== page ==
Sunday, March 9, 2008

The Rich Get Richer and the Poor Get Prison

Jeffrey Reiman's book The Rich Get Richer and the Poor Get Prison is an important critique of the US criminal justice system. The philosophy scholar argues that the sources of crime are well known (e.g. poverty, prisons, guns, drugs) but that little is done to reduce the causes. In fact, he argues, the criminal justice system has a vested interest in its own failures (The Pyrrhic Defeat Theory).

Other important points in the book:

Reiman cites a 1996 Rand study that indicates what works to reduce crime (preventing child abuse/neglect, enhancing children's intellectual and social development, providing support guidance to vulnerable adolescents, working extensively with juvenile offenders).

Reiman asks important questions: Who defines crime? How is the public image of crime created? How is crime not defined? What is the image we have of criminals? Why do white collar crooks get so little in comparison to the damage they do to society, and why is white collar crime rarely reported?

22% of all assailants are perceived to be Black, but 42% of those arrested are Black. Blacks make up no more than 13% of all drug abusers but 74% of those in prison for drugs. Discrimination occurs at all phases of the criminal justice system from arrest to imprisonment. The race of the victim and the race of the defendant are significantly related to use of the death penalty.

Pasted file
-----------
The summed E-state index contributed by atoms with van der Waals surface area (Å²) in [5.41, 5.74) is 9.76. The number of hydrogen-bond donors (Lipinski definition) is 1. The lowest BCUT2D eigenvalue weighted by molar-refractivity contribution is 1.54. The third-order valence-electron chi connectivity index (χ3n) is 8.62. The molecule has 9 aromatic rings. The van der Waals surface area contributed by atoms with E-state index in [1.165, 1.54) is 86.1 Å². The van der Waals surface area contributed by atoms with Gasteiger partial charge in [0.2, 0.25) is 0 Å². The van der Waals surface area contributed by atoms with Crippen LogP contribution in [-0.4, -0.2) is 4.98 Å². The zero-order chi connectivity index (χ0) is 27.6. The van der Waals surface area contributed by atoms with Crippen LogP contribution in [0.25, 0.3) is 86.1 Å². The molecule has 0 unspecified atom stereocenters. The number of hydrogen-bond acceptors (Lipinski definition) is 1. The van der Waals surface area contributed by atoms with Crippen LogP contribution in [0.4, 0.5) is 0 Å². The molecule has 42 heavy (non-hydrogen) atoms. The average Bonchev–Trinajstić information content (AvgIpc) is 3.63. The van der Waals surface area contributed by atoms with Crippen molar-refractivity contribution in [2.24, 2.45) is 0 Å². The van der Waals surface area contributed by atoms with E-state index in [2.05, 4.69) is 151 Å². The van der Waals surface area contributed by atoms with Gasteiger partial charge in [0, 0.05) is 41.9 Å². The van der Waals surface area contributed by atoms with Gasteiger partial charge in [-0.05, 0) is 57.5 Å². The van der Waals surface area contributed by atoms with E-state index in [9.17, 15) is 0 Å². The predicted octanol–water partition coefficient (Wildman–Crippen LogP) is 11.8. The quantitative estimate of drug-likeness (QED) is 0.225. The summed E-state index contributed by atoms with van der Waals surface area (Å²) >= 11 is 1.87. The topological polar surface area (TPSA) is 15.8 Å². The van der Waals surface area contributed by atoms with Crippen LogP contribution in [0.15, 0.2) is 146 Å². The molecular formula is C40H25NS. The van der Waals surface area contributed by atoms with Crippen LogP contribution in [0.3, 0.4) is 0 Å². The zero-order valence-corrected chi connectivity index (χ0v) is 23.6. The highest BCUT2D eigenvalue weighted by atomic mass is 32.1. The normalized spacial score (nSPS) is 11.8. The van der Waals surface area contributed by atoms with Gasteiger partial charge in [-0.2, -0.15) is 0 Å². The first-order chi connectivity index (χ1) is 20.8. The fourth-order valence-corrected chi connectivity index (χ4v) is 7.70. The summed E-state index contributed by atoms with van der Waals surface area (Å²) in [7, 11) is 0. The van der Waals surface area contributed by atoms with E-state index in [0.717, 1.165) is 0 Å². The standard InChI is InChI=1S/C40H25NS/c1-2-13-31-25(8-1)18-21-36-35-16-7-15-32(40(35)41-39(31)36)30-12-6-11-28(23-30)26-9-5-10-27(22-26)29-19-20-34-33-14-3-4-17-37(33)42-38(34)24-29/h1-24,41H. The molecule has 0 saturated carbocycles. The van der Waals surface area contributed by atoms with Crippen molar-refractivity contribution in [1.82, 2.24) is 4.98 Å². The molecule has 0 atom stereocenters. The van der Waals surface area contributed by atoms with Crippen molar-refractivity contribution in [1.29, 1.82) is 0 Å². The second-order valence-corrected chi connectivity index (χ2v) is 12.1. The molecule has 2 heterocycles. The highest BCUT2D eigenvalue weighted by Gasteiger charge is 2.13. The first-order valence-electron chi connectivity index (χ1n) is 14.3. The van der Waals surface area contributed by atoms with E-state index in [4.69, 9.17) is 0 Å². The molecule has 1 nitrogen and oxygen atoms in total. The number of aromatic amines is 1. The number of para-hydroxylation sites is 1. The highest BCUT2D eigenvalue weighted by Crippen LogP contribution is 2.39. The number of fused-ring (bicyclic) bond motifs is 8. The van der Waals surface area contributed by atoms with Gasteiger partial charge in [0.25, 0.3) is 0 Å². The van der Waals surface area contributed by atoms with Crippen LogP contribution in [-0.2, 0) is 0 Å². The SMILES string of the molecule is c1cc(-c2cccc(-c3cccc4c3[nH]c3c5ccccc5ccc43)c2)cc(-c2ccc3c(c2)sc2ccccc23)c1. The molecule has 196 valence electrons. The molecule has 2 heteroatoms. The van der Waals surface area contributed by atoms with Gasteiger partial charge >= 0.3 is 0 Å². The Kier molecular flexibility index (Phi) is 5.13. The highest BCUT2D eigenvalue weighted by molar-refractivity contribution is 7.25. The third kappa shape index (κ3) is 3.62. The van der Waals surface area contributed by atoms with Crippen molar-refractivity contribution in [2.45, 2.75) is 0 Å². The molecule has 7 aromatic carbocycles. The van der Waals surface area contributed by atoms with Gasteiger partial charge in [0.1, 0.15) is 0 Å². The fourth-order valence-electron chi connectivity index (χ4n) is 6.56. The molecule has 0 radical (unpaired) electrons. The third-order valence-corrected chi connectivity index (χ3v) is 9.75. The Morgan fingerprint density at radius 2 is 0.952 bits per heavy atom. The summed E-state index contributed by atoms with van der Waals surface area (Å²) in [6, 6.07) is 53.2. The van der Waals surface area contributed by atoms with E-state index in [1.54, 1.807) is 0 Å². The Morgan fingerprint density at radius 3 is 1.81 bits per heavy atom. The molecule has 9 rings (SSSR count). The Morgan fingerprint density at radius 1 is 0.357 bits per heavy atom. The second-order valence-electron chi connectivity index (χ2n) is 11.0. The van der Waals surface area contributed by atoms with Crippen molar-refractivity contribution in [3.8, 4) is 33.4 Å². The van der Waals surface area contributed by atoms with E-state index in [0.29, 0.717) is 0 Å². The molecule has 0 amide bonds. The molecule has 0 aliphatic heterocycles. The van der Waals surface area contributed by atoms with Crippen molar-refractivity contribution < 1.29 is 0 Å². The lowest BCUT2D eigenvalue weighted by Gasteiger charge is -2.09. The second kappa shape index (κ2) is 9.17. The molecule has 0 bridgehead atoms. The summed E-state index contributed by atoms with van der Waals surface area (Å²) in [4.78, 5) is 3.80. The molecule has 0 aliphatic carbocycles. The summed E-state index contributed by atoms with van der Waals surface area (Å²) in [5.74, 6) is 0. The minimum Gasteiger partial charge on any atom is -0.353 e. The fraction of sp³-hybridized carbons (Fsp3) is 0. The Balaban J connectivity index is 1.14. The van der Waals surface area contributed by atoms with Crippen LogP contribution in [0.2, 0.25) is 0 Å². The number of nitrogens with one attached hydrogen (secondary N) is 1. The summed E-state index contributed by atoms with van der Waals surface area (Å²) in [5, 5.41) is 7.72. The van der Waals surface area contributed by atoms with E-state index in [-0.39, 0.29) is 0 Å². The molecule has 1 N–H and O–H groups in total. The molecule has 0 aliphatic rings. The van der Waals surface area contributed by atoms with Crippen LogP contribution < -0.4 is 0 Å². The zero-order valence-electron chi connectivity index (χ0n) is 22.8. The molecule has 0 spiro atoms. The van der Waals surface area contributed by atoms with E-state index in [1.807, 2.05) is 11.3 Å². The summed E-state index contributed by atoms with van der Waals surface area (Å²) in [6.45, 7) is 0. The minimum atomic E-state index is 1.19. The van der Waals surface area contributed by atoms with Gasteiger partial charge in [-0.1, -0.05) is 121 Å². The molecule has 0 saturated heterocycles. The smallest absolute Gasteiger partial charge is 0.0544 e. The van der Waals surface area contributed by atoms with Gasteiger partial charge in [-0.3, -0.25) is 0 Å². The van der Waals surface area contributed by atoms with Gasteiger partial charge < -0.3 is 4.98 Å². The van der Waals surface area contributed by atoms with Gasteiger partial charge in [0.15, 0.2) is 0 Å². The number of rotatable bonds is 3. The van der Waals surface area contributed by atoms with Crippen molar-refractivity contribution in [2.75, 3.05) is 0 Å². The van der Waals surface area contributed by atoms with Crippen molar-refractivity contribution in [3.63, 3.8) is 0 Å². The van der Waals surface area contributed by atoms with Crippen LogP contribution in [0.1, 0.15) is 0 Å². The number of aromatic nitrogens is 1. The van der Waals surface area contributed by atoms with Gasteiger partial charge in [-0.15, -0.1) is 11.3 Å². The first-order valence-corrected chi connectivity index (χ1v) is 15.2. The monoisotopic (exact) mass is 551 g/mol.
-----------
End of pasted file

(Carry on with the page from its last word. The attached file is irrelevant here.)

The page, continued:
According to Reiman, people who cannot see a better way to curb crime, other than to lockup millions,lack imagination. He adds that "the crime and disorder which flow from hopeless poverty, unloved children, and drug abuse can't be solved by bottomless prisons, mandatory sentencing minimums or more police."

Reiman concludes with eight solutions for a more just society:

1. End poverty
2. Let punishment fit the criminal harm
3. Legalize drugs
4. Correctional programs that promote responsibility and prepare the prisoner for reentry
5. Gun control
6. Limit discretion of police, prosecutors, and judges
7. Right to equal counsel
8. More just distribution of wealth

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